It is the near future as seen from the perspective of the early 1950s. Earth is in radio contact with civilizations on planets in our solar system, as well as planets in other, distant ... See full summary »
Columbia's 12th serial of 57 total (following 1940's "Deadwood Dick" and ahead of 1941's "White Eagle") is another of director's James Horne's "classics" where he evidently figured that the... See full summary »
Professor Davidson (Frank Shannon) and his daughter Diana (Jeanne Bates)search Africa for the Lost City of Zoloz, reputed to be the source of a large hidden treasure. Also searching is a ... See full summary »
Columbia's 7th serial (between Flying G-Men and Overland With Kit Carson)was based on the King Features newspaper comic strip created by Lee Falk and Phil Davis, Mandrake the Magician, the ... See full summary »
Crash Corrigan, a recent graduate of Annapolis, and Diana, a go-getting reporter, join Professor Norton for a search for the source of a string of earthquakes, Atlantis. They ride Prof. ... See full summary »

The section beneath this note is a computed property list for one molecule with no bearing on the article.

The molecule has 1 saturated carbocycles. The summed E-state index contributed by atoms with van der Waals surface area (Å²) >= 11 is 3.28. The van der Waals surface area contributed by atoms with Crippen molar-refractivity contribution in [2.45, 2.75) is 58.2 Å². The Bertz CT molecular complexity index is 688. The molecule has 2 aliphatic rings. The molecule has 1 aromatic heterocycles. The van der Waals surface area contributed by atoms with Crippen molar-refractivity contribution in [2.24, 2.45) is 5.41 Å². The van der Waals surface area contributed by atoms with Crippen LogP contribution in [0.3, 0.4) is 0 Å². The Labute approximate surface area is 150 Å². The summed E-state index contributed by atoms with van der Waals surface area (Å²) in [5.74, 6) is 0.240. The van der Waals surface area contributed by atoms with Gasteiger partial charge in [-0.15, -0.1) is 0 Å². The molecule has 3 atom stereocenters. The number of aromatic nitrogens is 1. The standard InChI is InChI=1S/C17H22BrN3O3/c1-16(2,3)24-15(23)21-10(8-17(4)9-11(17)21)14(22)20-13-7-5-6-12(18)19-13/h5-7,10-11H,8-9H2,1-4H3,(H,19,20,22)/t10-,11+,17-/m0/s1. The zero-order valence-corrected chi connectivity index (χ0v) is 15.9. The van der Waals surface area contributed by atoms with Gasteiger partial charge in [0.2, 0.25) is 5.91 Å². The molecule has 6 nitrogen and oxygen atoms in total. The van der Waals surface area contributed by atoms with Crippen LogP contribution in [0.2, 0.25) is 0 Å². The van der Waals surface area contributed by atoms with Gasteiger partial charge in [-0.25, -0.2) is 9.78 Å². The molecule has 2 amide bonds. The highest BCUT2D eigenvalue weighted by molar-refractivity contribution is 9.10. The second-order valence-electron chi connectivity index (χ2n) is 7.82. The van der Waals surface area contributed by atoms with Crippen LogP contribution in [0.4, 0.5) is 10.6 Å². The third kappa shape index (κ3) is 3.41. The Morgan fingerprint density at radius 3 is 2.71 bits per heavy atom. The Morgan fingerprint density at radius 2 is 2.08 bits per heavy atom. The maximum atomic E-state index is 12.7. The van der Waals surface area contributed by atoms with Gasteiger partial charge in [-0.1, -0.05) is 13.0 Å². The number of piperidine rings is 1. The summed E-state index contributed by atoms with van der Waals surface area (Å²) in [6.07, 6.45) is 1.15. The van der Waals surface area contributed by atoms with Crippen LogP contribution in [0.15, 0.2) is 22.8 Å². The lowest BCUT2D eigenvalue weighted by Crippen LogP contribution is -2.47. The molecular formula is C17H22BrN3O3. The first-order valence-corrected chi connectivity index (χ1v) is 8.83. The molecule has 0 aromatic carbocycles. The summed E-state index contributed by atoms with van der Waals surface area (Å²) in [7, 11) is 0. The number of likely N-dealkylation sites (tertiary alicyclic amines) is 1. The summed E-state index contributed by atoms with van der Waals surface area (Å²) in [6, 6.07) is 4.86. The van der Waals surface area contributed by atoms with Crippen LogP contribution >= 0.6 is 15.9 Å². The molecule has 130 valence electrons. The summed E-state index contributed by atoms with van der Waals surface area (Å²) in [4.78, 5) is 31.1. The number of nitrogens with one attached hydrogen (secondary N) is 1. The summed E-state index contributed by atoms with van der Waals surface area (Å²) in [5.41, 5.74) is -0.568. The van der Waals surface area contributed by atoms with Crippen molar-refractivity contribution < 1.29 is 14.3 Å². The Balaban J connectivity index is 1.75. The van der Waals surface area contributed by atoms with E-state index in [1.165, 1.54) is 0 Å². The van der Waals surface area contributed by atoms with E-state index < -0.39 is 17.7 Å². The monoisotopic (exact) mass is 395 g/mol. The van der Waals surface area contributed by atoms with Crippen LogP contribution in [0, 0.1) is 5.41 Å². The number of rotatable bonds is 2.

Prof. Millard pretends to be dead and helps Jeff King ferret out Vulcan, the evil traitor at the science academy. Donning his Rocket Man costume King goes from one hair raising rescue to the next in order to keep the newly invented Decimator out of the clutches of Vulcan and his minions. Written by
Randy Spencer <email@example.com>
While I don't want to date myself, this is the first film I actually saw made. It's a 13 part chapter play, aka serial, that fifties kids enjoyed on Saturdays at the movies. All serials had a formula. They ended with a cliffhanger, they began with the "take out" of the previous week's episode, and featured lots of action and lame dialog. This one also offered the best human flying effects to that time. In fact, nobody surpassed them until Superman: The Movie. You can thank the Lydecker Brothers who not only created the effect, but nearly sunk NY City with a tidal wave. 4.5 hours of film on a budget of $175,000. You can only shake your head in amazement. I've seen the series a dozen times. I can recall seeing a screening of it in a local theater where they played all 13 episodes back to back. It got so that one section of the audience would cheer the producer and another the director. Everybody booed the actors. When did you last have a movie going experience like that?
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